If you’re a free marketeer, perhaps you’ve let yourself be put on the defensive in conversations where someone is complaining about the high cost or price increases of this or that?
Gas is a common example. "Those greedy oil companies," and then we’re left trying to explain how in "real, inflation-adjusted dollars" (you’ve already lost them) that gas prices aren’t much higher than they’ve ever been. And, also, higher prices mean (typically) shorter supplies which means that combined with those higher prices and higher revenues, investment risk is diminished so capital (like your 401K and IRA dollars) flows into exploration, mining, production and wholesale distribution. This proceeds until those competing investment dollars shave margins (lower prices at the pump) to paper-thin tolerances where the first hiccup starts compromising investor return and capital begins flowing out of oil (probably to one of the other "high-priced" commodities the local news is wringing hands over and trying to scare the bejesus out of you with their interviews of "working people" trying to "make ends meet" at the local supermarket).
I have a better idea. Next time, just tell them that if that’s the
case, it looks like a good buying opportunity — to hedge the price
increase by going long the commodity.
Gas prices "skyrocketing out of control?" Call your broker or open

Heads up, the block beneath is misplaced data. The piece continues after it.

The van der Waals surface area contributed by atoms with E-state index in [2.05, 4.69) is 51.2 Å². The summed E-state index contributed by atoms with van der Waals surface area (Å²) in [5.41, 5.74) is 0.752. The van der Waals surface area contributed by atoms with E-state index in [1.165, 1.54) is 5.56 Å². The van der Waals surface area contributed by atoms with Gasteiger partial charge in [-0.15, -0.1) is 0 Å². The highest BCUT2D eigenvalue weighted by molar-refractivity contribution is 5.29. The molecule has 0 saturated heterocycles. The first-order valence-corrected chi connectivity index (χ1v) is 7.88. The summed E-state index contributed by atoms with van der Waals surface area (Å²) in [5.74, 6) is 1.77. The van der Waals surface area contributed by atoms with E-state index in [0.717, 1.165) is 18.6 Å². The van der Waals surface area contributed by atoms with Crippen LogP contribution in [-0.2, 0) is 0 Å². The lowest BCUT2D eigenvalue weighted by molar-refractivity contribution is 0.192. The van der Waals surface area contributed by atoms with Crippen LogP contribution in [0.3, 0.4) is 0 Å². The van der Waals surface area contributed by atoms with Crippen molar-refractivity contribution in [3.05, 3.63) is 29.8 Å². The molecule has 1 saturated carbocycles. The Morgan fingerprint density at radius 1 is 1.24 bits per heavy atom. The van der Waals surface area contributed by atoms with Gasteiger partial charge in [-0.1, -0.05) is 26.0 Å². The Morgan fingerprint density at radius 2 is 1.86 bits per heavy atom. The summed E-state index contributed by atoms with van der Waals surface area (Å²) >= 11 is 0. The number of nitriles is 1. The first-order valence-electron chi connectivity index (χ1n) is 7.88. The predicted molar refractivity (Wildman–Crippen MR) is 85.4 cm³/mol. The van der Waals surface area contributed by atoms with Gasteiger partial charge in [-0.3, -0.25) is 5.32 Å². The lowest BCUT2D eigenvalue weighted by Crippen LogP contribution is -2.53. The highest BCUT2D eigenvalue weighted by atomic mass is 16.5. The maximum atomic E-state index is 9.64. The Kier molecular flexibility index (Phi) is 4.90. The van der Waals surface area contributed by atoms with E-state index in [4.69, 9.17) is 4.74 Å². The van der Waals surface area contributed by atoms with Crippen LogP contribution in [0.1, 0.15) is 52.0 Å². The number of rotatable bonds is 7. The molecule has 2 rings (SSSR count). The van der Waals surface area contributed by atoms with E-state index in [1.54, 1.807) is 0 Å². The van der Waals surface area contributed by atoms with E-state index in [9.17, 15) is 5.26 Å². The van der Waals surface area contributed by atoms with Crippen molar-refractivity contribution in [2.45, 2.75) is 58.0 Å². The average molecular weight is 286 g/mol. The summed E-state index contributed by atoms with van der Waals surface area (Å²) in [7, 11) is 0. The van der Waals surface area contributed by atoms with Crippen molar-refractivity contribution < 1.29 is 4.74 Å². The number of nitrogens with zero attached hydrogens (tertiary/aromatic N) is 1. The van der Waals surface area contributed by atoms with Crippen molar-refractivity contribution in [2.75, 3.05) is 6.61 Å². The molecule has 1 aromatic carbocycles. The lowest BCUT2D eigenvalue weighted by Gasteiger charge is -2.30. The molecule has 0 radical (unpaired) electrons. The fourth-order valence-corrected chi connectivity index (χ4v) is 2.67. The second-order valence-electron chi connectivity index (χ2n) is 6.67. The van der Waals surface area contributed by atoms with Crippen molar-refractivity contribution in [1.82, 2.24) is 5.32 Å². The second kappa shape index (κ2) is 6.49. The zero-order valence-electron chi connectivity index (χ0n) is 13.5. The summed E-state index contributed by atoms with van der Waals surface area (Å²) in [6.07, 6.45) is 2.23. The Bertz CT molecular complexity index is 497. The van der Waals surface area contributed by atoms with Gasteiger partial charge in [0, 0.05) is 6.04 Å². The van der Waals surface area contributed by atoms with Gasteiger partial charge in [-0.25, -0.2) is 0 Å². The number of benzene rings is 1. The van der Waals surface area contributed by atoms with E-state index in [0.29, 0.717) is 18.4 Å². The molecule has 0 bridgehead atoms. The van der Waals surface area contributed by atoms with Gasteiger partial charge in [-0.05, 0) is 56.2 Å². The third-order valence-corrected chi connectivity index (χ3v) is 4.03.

an online account and buy a thousand barrels of crude. You don’t
actually have to take delivery. It’s just a contract for 1000 barrels
at a certain price anytime between now a date certain. As the price of
gas keeps "spiraling to record highs," the value of your contract
increases. Now, when you see prices level off at the pump, you just
sell your contract and the profits have offset the higher prices you
were paying. Or, if prices don’t level, then just roll your contracts
out another several months and let your profits ride. (This assumes
that your pay and benefits haven’t been "slashed to the bone" with more
"deep cuts expected.")
Of course, this all requires that "average people" so accustomed to
playing the victim actually seize an opportunity, becoming "part of the
problem." What will they tell their friends when, rather than having to
"make tough choices" between "feeding their kinds and buying gas so
they can get to work," they instead profited "off the backs of the
But it could be worse. You could have also advised them to go long
some hundreds of bushels of corn futures, which they might have been
inclined to do anyway since they heard about how ethanol is going to
"save the planet" and "reduce our dependence on foreign oil." And now,
poor Mexicans are having to pay three times as much for their hot-off-the-grill tortillas,
which the article reminds us is a "crisis;" one which, again, they’d
have profited from. You know, "off the backs of little guys."
(Inspiration from Gary)